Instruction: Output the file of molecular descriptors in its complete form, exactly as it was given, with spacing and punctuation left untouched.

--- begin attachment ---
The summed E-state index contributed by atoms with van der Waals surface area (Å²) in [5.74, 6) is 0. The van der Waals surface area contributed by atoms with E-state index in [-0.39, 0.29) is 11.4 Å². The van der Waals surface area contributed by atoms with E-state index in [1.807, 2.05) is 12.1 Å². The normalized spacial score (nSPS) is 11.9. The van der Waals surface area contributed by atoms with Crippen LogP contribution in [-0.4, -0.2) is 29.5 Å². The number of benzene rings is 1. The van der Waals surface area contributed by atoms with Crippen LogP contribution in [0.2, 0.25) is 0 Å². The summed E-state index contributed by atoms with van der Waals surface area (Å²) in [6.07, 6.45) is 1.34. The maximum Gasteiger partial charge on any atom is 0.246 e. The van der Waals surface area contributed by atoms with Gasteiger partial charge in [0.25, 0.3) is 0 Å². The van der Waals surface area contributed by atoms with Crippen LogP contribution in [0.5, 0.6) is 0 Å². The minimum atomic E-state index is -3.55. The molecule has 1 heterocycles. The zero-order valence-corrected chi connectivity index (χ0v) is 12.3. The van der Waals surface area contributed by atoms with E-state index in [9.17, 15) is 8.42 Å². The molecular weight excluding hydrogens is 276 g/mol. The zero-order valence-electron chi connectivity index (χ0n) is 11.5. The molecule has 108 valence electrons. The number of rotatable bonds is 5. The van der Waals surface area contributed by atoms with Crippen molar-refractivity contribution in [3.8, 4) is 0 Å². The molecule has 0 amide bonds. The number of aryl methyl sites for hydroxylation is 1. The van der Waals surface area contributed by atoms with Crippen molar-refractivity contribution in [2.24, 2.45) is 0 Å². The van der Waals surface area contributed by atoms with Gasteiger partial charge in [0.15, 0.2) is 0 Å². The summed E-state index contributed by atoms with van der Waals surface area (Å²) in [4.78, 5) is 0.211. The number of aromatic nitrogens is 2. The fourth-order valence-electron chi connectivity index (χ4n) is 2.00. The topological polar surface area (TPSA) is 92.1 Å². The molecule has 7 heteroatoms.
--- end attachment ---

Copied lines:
The summed E-state index contributed by atoms with van der Waals surface area (Å²) in [5.74, 6) is 0. The van der Waals surface area contributed by atoms with E-state index in [-0.39, 0.29) is 11.4 Å². The van der Waals surface area contributed by atoms with E-state index in [1.807, 2.05) is 12.1 Å². The normalized spacial score (nSPS) is 11.9. The van der Waals surface area contributed by atoms with Crippen LogP contribution in [-0.4, -0.2) is 29.5 Å². The number of benzene rings is 1. The van der Waals surface area contributed by atoms with Crippen LogP contribution in [0.2, 0.25) is 0 Å². The summed E-state index contributed by atoms with van der Waals surface area (Å²) in [6.07, 6.45) is 1.34. The maximum Gasteiger partial charge on any atom is 0.246 e. The van der Waals surface area contributed by atoms with Gasteiger partial charge in [0.25, 0.3) is 0 Å². The van der Waals surface area contributed by atoms with Crippen LogP contribution in [0.5, 0.6) is 0 Å². The minimum atomic E-state index is -3.55. The molecule has 1 heterocycles. The zero-order valence-corrected chi connectivity index (χ0v) is 12.3. The van der Waals surface area contributed by atoms with E-state index in [9.17, 15) is 8.42 Å². The molecular weight excluding hydrogens is 276 g/mol. The zero-order valence-electron chi connectivity index (χ0n) is 11.5. The molecule has 108 valence electrons. The number of rotatable bonds is 5. The van der Waals surface area contributed by atoms with Crippen molar-refractivity contribution in [3.8, 4) is 0 Å². The molecule has 0 amide bonds. The number of aryl methyl sites for hydroxylation is 1. The van der Waals surface area contributed by atoms with Crippen molar-refractivity contribution in [2.24, 2.45) is 0 Å². The van der Waals surface area contributed by atoms with Gasteiger partial charge in [0.15, 0.2) is 0 Å². The summed E-state index contributed by atoms with van der Waals surface area (Å²) in [4.78, 5) is 0.211. The number of aromatic nitrogens is 2. The fourth-order valence-electron chi connectivity index (χ4n) is 2.00. The topological polar surface area (TPSA) is 92.1 Å². The molecule has 7 heteroatoms.